dutch presentator


David Bowie as “Halloween Jack”, jamming to “Rebel Rebel” on ToPPoP, 1974. There are a bunch of photos and GIFs of this amazing performance floating around, but you really need to see the video! It’s just David miming, but man is it hot! 

(And for the record, that’s all David’s guitar work on the studio recording he’s miming to, too – I don’t think he gets NEAR enough credit for this crunchtastic riff and overall vibe, all-time peak glam in my book.)

Stick around for David receiving the Edison Award for the Ziggy Stardust album, a very endearing exchange with the Dutch presenter backstage.

Norman Reedus is currently being interviewd with JDM and Gregg Nicotero on Dutch tv and the presenter asked him about his favorite setpiece he kept. Norman said it was the turtle from his episode with Beth and that he wrote her a little lovenote and gave it to her.

My hearttt
Dutch Weather Vocabulary!

Other useful Dutch posts:
Dutch Bookworm’s Vocabulary
When do you put a diaeresis on a vowel in Dutch? 
Conjugating Verbs in Dutch (Present Tense)


  • The weather - Het weer
  • The seasons - De seizoenen
  • The winter - De winter
  • The spring - De lente
  • The summer - De zomer
  • The fall, autumn - De herfst
  • The sun - De zon
  • The moon - De maan
  • The clouds - De wolken
  • The rain - De regen
  • The wind - De wind
  • The snow - De sneeuw
  • The hail - De hagel
  • The storm - De storm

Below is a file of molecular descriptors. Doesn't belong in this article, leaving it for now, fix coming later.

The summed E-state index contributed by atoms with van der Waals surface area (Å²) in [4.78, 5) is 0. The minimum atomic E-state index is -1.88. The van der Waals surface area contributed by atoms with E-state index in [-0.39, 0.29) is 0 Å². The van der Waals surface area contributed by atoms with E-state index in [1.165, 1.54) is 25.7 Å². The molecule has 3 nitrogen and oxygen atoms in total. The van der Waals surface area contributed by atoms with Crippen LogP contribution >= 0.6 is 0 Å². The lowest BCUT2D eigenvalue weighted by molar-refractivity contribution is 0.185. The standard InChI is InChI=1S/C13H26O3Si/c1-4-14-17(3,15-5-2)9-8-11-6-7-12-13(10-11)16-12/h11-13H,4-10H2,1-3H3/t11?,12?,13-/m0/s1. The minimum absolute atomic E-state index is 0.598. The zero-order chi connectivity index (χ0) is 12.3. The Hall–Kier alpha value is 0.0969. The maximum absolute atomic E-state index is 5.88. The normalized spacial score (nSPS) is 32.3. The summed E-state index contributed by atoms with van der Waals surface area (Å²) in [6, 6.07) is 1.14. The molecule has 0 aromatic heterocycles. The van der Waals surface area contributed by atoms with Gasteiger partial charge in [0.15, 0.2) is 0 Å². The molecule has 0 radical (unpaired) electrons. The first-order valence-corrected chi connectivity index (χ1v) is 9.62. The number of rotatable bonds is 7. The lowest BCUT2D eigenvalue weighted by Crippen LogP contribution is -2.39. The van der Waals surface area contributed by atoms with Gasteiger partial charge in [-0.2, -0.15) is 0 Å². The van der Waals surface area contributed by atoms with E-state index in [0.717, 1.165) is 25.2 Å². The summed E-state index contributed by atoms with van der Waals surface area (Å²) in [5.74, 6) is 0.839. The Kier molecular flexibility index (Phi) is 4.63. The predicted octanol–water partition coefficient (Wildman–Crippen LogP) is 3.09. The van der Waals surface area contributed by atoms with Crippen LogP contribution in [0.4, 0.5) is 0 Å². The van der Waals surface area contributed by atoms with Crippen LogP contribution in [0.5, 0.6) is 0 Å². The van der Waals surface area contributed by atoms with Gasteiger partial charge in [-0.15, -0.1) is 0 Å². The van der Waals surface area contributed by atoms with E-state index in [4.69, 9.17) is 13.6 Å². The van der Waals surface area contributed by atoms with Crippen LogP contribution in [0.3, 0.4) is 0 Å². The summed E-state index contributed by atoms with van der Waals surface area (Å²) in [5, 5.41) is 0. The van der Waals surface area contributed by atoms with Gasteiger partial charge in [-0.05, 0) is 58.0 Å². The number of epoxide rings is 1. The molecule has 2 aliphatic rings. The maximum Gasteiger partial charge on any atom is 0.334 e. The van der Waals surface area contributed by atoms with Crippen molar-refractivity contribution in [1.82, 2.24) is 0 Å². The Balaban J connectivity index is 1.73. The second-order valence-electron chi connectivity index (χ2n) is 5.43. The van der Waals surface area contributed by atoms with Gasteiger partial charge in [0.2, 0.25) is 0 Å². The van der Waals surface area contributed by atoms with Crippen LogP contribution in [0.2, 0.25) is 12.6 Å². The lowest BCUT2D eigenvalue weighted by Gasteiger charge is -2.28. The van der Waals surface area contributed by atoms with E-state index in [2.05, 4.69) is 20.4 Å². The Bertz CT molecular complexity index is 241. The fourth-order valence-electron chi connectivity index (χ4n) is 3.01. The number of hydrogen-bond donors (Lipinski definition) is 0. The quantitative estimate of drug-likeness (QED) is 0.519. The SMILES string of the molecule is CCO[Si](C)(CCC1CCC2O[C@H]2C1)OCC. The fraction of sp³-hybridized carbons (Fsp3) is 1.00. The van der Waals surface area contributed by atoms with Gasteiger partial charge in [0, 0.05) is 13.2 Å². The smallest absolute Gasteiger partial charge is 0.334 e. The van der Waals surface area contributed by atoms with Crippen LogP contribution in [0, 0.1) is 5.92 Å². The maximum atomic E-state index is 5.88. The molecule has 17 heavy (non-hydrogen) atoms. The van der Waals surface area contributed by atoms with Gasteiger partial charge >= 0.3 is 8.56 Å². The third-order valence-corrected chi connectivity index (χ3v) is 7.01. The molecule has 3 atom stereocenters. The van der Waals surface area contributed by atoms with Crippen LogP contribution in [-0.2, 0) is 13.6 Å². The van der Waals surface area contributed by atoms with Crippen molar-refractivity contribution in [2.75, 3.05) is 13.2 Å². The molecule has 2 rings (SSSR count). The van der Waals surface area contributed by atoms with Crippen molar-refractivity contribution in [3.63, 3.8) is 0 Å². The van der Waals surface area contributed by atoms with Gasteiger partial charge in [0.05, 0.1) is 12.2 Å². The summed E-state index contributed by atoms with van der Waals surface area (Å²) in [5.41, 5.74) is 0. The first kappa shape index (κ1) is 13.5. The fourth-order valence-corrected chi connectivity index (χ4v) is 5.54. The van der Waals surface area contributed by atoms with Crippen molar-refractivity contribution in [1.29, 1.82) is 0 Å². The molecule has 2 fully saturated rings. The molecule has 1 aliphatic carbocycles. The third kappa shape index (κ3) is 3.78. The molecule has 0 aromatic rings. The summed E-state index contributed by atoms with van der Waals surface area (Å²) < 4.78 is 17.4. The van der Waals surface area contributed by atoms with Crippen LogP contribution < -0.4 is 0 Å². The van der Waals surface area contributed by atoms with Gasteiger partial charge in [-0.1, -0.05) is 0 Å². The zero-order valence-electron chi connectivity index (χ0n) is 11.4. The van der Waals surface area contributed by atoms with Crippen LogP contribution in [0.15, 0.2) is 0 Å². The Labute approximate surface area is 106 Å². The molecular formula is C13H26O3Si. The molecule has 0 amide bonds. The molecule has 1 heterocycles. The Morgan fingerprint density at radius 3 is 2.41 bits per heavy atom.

• The thunder - De donder
  • The lightning - De bliksem
  • The temperature - De temperatuur
  • The degrees - De graden
  • The heat - De warmte
  • The cold - De koude
  • The humidity - De vochtigheid
  • The weather forecast - Het weerbericht (literally ‘The weather message’), de weersvoorspelling.
  • It’s sunny - Het is zonnig
  • It’s cloudy - Het is bewolkt
  • It’s windy - Het is winderig, het waait
  • It’s rainy - Het is regenachtig
  • It’s icy - Het is ijzig
  • It’s slippery - Het is glad
  • It’s stormy - Het is stormachtig
  • It’s hot - Het is warm, heet
  • It’s dry - Het is droog
  • It’s cold - Het is koud
  • It’s cool - Het is koel


  • To rain - Regenen
  • To freeze - bevriezen
  • To hail - Hagelen
  • To snow - Sneeuwen
  • To storm - Stormen
  • To cool off - Afkoelen
  • To warm up - Opwarmen
  • To thunder - Donderen
  • To shine - Schijnen
  • To slip - Uitglijden
  • To be cold - Het koud hebben
  • To be hot - Het warm hebben
  • To predict - Voorspellen


  • It’s raining - Het regent
  • It’s sunny today! - Het is zonnig vandaag!
  • Be careful, the path is slippery. - Wees voorzichtig, het pad is glad.
  • I slipped - Ik gleed uit
  • I’m scared of the lightning - Ik ben bang van de bliksem
  • It’s very hot - Het is heel warm / het is erg heet
  • It’s 32 degrees Celsius - Het is 32 graden Celsius
  • It’s 89 degrees Fahrenheit - Het is 89 graden Fahrenheit
  • The weather is nice - Het is mooi weer


  • Mooi weer spelen (Playing nice weather) - To act like everything is okay while it’s not / To act better than you are.
  • Het zonnetje in huis zijn (Being the little sun in the house) - To be really happy, to bring joy.
  • Bekijk het aan de zonnige kant (Look at it on the sunny side) - To be optimistic